Ferry Building welcomes new businesses; 5 owned by immigrants or people of color

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Thursday, December 16, 2021
SF Ferry Building adds new shops to explore
Immigrant and minority-owned small businesses, like Red Bay Coffee and Yes Pudding, have brought life back into the San Francisco Ferry Building.

SAN FRANCISCO (KGO) -- Yes, Maison Verbena at the Ferry Building has a visually-beautiful appeal. But what really draws customers in is the smell.

Its fragrant soy candles are the most popular, followed by its Goat Milk soaps. Everything is made by hand.

The company started 10 years ago as merely a passion project. Its owners never imagined they'd now be selling their products in a storefront at one of San Francisco's most iconic buildings.

"Luckily, that we've been given an opportunity by the Ferry Building, we've been doing better than ever," said Derek Jin, owner, and co-founder. "We're really proud to say that it started from humble beginnings."

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Jin has been in San Francisco's Ferry Building location for about one year and has done well despite the impacts of the COVID-19 pandemic.

"We get a ton of people from around the world, but also a lot of natives coming through," said Jin. "So you see this huge mix of people, and you get a lot of exposure to really what everyone around the world might want to see. And if you stick there, then you know that you're offering something that people really want".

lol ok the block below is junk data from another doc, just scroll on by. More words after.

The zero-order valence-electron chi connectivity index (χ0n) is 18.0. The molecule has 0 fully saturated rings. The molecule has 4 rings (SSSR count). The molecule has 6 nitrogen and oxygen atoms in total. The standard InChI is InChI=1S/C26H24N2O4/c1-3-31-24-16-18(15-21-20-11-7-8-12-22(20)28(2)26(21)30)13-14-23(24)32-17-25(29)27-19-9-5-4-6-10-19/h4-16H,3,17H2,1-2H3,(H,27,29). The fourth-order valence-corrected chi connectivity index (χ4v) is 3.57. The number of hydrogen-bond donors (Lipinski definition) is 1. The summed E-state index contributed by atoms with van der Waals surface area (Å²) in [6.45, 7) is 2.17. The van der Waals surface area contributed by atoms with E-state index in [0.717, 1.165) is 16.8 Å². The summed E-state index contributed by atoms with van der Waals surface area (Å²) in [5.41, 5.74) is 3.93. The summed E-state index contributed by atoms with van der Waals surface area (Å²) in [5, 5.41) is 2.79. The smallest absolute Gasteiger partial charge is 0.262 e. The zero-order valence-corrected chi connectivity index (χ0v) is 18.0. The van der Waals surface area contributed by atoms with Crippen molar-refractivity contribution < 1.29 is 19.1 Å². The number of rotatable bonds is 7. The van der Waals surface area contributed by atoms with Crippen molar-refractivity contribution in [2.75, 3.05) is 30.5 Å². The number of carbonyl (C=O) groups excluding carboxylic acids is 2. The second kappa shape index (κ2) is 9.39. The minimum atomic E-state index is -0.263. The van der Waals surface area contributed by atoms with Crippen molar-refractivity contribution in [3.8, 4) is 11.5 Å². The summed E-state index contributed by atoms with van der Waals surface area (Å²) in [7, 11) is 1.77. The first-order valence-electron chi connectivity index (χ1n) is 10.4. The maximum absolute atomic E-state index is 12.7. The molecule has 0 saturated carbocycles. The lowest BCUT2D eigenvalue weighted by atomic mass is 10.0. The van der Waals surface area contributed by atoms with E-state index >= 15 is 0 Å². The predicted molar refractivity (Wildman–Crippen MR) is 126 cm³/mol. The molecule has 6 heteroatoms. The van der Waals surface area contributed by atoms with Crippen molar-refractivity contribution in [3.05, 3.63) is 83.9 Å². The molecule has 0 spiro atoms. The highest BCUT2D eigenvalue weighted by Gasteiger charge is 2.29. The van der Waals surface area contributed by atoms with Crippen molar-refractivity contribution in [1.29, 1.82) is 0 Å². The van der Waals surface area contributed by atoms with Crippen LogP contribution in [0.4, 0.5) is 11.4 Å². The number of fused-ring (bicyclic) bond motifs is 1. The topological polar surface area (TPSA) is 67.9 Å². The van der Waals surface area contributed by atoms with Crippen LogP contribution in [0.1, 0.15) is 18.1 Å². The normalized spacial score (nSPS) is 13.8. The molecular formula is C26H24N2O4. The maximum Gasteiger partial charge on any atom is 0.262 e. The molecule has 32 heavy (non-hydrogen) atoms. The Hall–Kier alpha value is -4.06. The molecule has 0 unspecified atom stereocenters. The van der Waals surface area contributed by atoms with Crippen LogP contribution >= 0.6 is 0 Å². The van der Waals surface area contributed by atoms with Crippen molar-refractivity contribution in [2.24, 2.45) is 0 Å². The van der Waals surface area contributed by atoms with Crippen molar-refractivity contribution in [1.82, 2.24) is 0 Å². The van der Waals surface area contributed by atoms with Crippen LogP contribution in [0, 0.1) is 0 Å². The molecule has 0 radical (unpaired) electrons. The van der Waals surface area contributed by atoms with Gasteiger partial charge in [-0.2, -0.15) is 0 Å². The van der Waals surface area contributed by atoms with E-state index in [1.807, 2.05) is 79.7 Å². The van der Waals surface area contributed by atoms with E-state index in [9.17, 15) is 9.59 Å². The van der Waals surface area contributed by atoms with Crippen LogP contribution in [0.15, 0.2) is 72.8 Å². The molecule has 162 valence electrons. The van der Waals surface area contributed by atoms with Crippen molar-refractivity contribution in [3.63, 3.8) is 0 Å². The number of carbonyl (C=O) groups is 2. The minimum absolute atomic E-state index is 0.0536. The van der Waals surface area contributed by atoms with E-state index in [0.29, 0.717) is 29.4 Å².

Soon, even more Bay Area small businesses will have their own stores in the Ferry Building.

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"We're really excited to welcome a handful of new businesses to the Ferry Building," said Lillian Brauner, head of programming and marketing at the Ferry Building.

Of the new businesses, five are owned by immigrants or people of color.

Cholita Linda, a Latin American eatery, has been tapped to join the space, along with Grand Creperie, Obour Foods with gourmet dips and spreads, sustainable caviar producer Tsar Nicoulai, and tantalizing Yes Pudding.

"We feel the Ferry Building needs to represent the Bay Area community as a whole," said Brauner. "So having immigrant-owned or Black-owned businesses is such an important part of representing the Bay Area. We're thrilled that businesses like Red Bay have been so popular lines out the door every day, and I think that really speaks to what people want to see and what's important to show."

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Maison Verbena hopes their new neighbors will share their story of success, with the help of the San Francisco icon.

"Everyone needs that luck," Jin says. "Nothing comes super easily. But you need to be prepared and you need to be hardworking. And once that luck hits, you'll take off."